Sensitisation to alcohol withdrawal: consequences and mechanisms

Lead Research Organisation: University of Sussex
Department Name: Brighton and Sussex Medical School

Abstract

Among those treated for alcoholism, a typical pattern consists of a period of problem drinking, treatment involving detoxification, a period of abstinence, which may be very short, followed by relapse. Such cycles are often repeated many times during an alcoholic career, each withdrawal episode increasing intensity of withdrawal and risk of seizures. Patterns of binge drinking by young adults, involving bouts of intoxication and withdrawal possess some features similar to repeated withdrawal. We have found that such individuals show impairments in cognitive and emotional competence, and we have been able to reproduce similar effects in rodents, in which we have begun to study the brain changes responsible for the deficits. The current project, to be undertaken by clinical and experimental scientists at the University of Sussex, and the Institute of Psychiatry, will extend this work to understand better the brain areas, and neuronal processes impaired by repeated withdrawal from alcohol. Using brain imaging and psychological testing of people who abuse alcohol, we will investigate whether repeated alcohol withdrawal, and binge drinking, compromise function of the frontal areas of the brain that are involved in judgement and control of behaviour, and which are likely to be important in controlling urges to drink, and of the brain area called the amygdala that is involved in emotions. Because it is difficult to discover whether differences observed between normal people and those who abuse alcohol are the cause of alcohol abuse, or its effect, related studies will be carried out in rats to determine whether repeated alcohol withdrawal causes related effects. Ultimately we would hope to be able to prevent brain changes that occur in withdrawal, and help alcoholics control their drinking more easily.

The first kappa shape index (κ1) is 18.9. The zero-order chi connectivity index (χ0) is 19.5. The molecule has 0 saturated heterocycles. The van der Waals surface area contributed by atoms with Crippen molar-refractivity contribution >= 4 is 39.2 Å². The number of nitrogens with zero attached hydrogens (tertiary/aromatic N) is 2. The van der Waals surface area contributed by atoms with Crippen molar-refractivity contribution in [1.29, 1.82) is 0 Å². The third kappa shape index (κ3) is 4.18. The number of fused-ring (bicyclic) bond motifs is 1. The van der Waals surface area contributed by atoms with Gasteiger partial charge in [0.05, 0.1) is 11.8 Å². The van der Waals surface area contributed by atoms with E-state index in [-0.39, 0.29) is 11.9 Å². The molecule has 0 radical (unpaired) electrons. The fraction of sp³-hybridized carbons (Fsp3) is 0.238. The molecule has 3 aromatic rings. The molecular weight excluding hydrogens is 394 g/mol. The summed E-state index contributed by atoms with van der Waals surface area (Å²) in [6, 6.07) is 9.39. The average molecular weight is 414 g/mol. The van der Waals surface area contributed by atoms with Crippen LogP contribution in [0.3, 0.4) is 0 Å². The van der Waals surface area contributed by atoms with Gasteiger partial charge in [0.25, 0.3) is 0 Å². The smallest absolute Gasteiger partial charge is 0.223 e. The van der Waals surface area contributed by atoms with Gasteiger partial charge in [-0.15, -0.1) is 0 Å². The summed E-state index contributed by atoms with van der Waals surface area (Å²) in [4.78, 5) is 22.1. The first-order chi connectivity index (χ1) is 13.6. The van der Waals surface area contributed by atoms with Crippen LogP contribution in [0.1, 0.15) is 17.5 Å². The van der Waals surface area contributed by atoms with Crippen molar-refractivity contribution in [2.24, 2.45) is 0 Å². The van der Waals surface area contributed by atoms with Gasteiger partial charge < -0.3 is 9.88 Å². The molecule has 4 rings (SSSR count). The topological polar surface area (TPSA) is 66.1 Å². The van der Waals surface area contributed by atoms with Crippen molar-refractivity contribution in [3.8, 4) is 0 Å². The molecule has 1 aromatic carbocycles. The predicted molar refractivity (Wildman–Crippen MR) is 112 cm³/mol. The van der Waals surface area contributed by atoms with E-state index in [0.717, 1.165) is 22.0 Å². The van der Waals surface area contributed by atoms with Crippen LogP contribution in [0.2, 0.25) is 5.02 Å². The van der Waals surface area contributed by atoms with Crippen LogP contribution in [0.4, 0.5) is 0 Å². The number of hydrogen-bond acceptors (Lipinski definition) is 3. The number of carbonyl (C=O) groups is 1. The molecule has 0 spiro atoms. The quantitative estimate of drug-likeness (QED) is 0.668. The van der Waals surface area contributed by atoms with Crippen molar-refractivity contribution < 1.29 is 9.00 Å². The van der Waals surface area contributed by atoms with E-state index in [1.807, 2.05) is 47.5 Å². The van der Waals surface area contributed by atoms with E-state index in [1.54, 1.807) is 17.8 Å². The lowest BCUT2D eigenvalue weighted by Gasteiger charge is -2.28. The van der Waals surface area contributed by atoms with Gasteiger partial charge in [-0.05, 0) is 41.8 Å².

Technical Summary